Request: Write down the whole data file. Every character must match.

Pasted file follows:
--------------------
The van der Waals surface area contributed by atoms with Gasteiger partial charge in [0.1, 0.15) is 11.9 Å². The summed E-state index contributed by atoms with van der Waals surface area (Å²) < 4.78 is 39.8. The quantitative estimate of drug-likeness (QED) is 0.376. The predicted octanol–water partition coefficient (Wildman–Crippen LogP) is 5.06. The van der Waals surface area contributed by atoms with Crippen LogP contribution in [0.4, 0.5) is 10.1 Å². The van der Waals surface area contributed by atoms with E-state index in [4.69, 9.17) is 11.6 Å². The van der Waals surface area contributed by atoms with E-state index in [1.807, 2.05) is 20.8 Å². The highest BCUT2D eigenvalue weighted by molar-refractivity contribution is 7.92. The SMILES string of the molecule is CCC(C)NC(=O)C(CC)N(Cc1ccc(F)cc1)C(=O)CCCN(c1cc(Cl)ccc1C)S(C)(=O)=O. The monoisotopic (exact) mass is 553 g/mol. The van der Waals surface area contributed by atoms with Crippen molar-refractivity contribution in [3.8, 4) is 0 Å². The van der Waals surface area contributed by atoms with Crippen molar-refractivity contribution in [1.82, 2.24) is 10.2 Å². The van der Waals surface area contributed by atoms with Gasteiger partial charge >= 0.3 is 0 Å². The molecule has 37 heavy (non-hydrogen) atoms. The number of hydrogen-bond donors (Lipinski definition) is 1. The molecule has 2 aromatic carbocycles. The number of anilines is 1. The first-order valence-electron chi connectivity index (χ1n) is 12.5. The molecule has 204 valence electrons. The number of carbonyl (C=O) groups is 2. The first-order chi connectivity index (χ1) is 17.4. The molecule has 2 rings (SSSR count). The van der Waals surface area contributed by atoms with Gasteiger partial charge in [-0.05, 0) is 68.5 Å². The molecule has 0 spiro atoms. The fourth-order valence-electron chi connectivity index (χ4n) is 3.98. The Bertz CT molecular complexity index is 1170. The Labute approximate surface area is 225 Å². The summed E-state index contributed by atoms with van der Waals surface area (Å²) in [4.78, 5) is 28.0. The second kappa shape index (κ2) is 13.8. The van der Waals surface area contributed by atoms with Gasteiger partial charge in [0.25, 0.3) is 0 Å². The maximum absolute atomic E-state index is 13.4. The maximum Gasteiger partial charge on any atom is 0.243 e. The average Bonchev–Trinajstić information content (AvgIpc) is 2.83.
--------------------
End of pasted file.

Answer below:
The van der Waals surface area contributed by atoms with Gasteiger partial charge in [0.1, 0.15) is 11.9 Å². The summed E-state index contributed by atoms with van der Waals surface area (Å²) < 4.78 is 39.8. The quantitative estimate of drug-likeness (QED) is 0.376. The predicted octanol–water partition coefficient (Wildman–Crippen LogP) is 5.06. The van der Waals surface area contributed by atoms with Crippen LogP contribution in [0.4, 0.5) is 10.1 Å². The van der Waals surface area contributed by atoms with E-state index in [4.69, 9.17) is 11.6 Å². The van der Waals surface area contributed by atoms with E-state index in [1.807, 2.05) is 20.8 Å². The highest BCUT2D eigenvalue weighted by molar-refractivity contribution is 7.92. The SMILES string of the molecule is CCC(C)NC(=O)C(CC)N(Cc1ccc(F)cc1)C(=O)CCCN(c1cc(Cl)ccc1C)S(C)(=O)=O. The monoisotopic (exact) mass is 553 g/mol. The van der Waals surface area contributed by atoms with Crippen molar-refractivity contribution in [3.8, 4) is 0 Å². The van der Waals surface area contributed by atoms with Crippen molar-refractivity contribution in [1.82, 2.24) is 10.2 Å². The van der Waals surface area contributed by atoms with Gasteiger partial charge >= 0.3 is 0 Å². The molecule has 37 heavy (non-hydrogen) atoms. The number of hydrogen-bond donors (Lipinski definition) is 1. The molecule has 2 aromatic carbocycles. The number of anilines is 1. The first-order valence-electron chi connectivity index (χ1n) is 12.5. The molecule has 204 valence electrons. The number of carbonyl (C=O) groups is 2. The first-order chi connectivity index (χ1) is 17.4. The molecule has 2 rings (SSSR count). The van der Waals surface area contributed by atoms with Gasteiger partial charge in [-0.05, 0) is 68.5 Å². The molecule has 0 spiro atoms. The fourth-order valence-electron chi connectivity index (χ4n) is 3.98. The Bertz CT molecular complexity index is 1170. The Labute approximate surface area is 225 Å². The summed E-state index contributed by atoms with van der Waals surface area (Å²) in [4.78, 5) is 28.0. The second kappa shape index (κ2) is 13.8. The van der Waals surface area contributed by atoms with Gasteiger partial charge in [0.25, 0.3) is 0 Å². The maximum absolute atomic E-state index is 13.4. The maximum Gasteiger partial charge on any atom is 0.243 e. The average Bonchev–Trinajstić information content (AvgIpc) is 2.83.